Tag Archives | Christmas

More Christmas Crumbling

As we draw closer to Christmas, we thought that it would be nice to share a few festive ideas. If you end up at a loose end over the holidays, especially if you have kids, then why not give these seasonal makes a go? They’re a great use of any cardboard that won’t fit into your recycling bin!

First up, we have our uber-christmassy Crumble-powered Rudolph, complete with flashing red nose. A quick internet search brought up loads of different cardboard reindeer templates. After cutting out all of the pieces, we got to work on the nose. For this, we used a ping pong ball. We sliced part of it off, and then glued it to the nose. We wired up a Sparkle, and wedged it inside the nose.

We then secured the rest of our reindeer together, and wired up the Crumble. We stuck the components towards the back of the head which allowed it to stand up on a table.

There we have it, one quick Rudolph, ready to guide your sleigh.

🎶Rudolph the red-nosed reindeer, had a very shiny nose, and if you ever saw it, you would even say it glows.🎶

Next up, we have another festive-favourite. If you, like the vast majority of people over Christmas, don’t need more cakes in the house, then why not have a go at a gingerbread-free faux gingerbread house? There is a wealth of inspiration to be had, just by doing a quick image search on the internet. Once your house is made and decorated, then we covered the windows with some tracing/baking paper, to diffuse the Sparkles inside. We then wired up our Crumble with a Sparkle baton, because you can never have too many lights – especially at Christmas!

Once it’s all wired up, simply program your required lighting sequence – we went for a flickering fire-like program (as seen here). Pop it inside the faux gingerbread house, and you’re all set!

If you have been inspired by any of these projects, or want to share something else awesome with us, then give us a shout on the forum or Twitter.

Christmas has arrived!

Our first proper Christmas since we moved in to our new building with Mindsets. We’ve decided to mark the occasion with a suitably decorated tree!

We connected 20 Sparkles and a Sparkle Baton together using croc-leads. We then wrapped these around the tree, with the Baton on the top. The croc-leads are almost a decoration in themselves!

The Crumble is connected to a Raspberry Pi, which is connected to our network, meaning we can remote-desktop in and change the lights! It’s pretty much an Internet of Things Christmas tree.

We decided to add our big red button near the base of the tree, to allow the user to cycle through the light sequences. The code runs a light sequence, and waits for the button to be pressed before moving onto the next sequence.

We decided that the tree was a bit bland, especially during the day time, so we added a few more decorations to it.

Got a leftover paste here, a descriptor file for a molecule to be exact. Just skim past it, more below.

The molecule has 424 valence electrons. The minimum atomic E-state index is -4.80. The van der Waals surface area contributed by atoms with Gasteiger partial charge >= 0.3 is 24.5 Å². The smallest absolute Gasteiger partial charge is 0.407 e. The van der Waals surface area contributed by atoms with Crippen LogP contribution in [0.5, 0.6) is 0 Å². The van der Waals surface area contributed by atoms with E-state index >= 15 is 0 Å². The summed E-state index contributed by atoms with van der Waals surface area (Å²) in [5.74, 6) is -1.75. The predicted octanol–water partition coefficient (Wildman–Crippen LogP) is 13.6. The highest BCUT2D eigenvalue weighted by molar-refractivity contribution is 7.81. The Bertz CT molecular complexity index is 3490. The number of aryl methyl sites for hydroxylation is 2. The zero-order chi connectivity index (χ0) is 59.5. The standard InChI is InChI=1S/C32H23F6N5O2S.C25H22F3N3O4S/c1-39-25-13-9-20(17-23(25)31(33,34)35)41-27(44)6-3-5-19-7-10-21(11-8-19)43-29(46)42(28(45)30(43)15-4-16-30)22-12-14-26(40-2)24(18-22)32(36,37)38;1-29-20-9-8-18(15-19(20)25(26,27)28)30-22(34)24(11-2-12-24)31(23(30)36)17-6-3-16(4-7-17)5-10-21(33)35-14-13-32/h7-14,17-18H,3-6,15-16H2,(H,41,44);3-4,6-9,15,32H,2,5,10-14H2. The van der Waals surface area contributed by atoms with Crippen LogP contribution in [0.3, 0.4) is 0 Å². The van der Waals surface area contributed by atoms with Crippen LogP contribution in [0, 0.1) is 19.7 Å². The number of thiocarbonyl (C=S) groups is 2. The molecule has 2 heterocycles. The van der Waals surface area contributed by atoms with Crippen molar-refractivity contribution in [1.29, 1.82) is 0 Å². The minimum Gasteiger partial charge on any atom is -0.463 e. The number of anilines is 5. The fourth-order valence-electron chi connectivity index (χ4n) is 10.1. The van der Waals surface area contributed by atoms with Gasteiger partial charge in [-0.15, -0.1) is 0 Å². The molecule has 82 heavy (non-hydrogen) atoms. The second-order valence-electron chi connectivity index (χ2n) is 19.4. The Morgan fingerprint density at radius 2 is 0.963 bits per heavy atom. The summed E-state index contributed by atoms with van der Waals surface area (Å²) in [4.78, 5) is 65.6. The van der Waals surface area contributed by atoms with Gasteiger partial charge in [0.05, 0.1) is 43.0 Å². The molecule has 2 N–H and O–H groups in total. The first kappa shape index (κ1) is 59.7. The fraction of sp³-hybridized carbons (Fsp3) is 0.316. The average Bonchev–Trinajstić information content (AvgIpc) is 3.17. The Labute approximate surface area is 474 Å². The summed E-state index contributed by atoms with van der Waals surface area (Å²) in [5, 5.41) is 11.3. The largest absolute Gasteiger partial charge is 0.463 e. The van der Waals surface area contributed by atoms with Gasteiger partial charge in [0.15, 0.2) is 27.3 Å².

And there we have it, our IoT Christmas tree, ready to be programmed by anyone in the office.

Crafty Crumble Creations: When Santa got stuck up the chimney!

This year our Crumble Christmas decoration uses a servo to control an “animatronic” Santa leg stuck in a chimney decorated with twinkling lights.

https://vine.co/v/iAO7VBbnQHK

We used:

  • 1 laptop with Crumble software installed
  • Crumble controller; a flexible strip of 30 Sparkle LEDs and a micro Servo (both with crumblisers attached)
  • 1 Crumble-friendly battery box; 3 AA batteries
  • Croc-leads and a micro-USB cable
  • Cardboard blocks, cotton wool balls, cardboard; red and black paint; sellotape & PVA glue

Making the Chimney

The Chimney is made from some sturdy, red cardboard building blocks, that we already had at home, with cotton wool balls stuck on for the “snow”. Santa’s leg is cut out from a cardboard box, painted red and black, with more cotton wool balls as a fur trim. The turning part of the servo is sellotaped onto the back of the leg (excuse the Stormtroooper: we used the box from a Star Wars toy) and the body of the servo is taped onto a smaller yellow block that sits behind and inside the chimney. The Crumble and battery box also rest inside. IMG_9899IMG_9900IMG_9885  

Connecting the Crumble

The Crumble was connected to the battery box with croc-leads and to the computer, using the USB lead. The micro-servo has three connections: power (“+”, “-“) and “control” (labelled “S” on the crumbliser). The power pads were connected to the second set of pads on the battery box and “S” was connected to the Crumble’s pad “C”. The Sparkle strip was connected to “+”,”-“, and “D” on the right-hand side of the Crumble and then wrapped around the base of the chimney. IMG_9897

Programming the Crumble

The servo control block needs to tell the Crumble which output the servo is connected to (in this case “C”) and the angle to set the servo. As this is an absolute, rather than a relative number, we had to do a bit of experimenting. Eventually, we determined that the servo needed to move between 65 and 85 degrees. To slow down the transition, we used a loop which steps the servo 1 degree every 60 milliseconds and a variable “x”, which alternates between 1 and -1, to make it move back and forth. Screen Shot 2015-12-15 at 18.19.04We wanted the Sparkle strip to change colour at the same time as the servo is moving. As there are 20 steps in the loop to move the servo, the simplest way to do this was to use only 20 of the Sparkles. We defined a variable “sprk” to be the index number of the Sparkle. Every time the loop is executed, Sparkles 5 to 25 are set to red, in turn. Variable “x” is used to set the adjacent Sparkle to green. Once we were happy with the effect, we disconnected the Crumble from the computer and placed our decoration on the fireplace. Screen Shot 2015-12-24 at 12.38.51 Can you improve on this and work out how to thread two programs together to use all 30 Sparkles? Merry Christmas!!